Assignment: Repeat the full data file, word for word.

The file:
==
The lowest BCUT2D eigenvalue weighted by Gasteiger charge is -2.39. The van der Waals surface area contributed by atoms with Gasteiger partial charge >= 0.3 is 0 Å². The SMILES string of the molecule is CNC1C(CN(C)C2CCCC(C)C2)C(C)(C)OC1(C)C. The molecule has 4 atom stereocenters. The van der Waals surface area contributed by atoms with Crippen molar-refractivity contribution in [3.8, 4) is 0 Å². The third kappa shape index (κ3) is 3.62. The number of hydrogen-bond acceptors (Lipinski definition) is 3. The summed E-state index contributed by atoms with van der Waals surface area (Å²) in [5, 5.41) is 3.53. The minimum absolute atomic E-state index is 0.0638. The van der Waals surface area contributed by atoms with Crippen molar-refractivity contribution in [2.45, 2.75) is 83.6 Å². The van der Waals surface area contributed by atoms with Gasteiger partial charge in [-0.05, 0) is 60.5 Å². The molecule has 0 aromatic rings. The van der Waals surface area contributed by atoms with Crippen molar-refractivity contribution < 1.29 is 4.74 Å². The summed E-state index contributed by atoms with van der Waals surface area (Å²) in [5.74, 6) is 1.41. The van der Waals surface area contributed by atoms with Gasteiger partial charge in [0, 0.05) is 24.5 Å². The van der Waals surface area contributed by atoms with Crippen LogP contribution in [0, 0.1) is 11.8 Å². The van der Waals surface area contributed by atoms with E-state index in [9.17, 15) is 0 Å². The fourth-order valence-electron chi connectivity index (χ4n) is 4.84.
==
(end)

The lowest BCUT2D eigenvalue weighted by Gasteiger charge is -2.39. The van der Waals surface area contributed by atoms with Gasteiger partial charge >= 0.3 is 0 Å². The SMILES string of the molecule is CNC1C(CN(C)C2CCCC(C)C2)C(C)(C)OC1(C)C. The molecule has 4 atom stereocenters. The van der Waals surface area contributed by atoms with Crippen molar-refractivity contribution in [3.8, 4) is 0 Å². The third kappa shape index (κ3) is 3.62. The number of hydrogen-bond acceptors (Lipinski definition) is 3. The summed E-state index contributed by atoms with van der Waals surface area (Å²) in [5, 5.41) is 3.53. The minimum absolute atomic E-state index is 0.0638. The van der Waals surface area contributed by atoms with Crippen molar-refractivity contribution in [2.45, 2.75) is 83.6 Å². The van der Waals surface area contributed by atoms with Gasteiger partial charge in [-0.05, 0) is 60.5 Å². The molecule has 0 aromatic rings. The van der Waals surface area contributed by atoms with Crippen molar-refractivity contribution < 1.29 is 4.74 Å². The summed E-state index contributed by atoms with van der Waals surface area (Å²) in [5.74, 6) is 1.41. The van der Waals surface area contributed by atoms with Gasteiger partial charge in [0, 0.05) is 24.5 Å². The van der Waals surface area contributed by atoms with Crippen LogP contribution in [0, 0.1) is 11.8 Å². The van der Waals surface area contributed by atoms with E-state index in [9.17, 15) is 0 Å². The fourth-order valence-electron chi connectivity index (χ4n) is 4.84.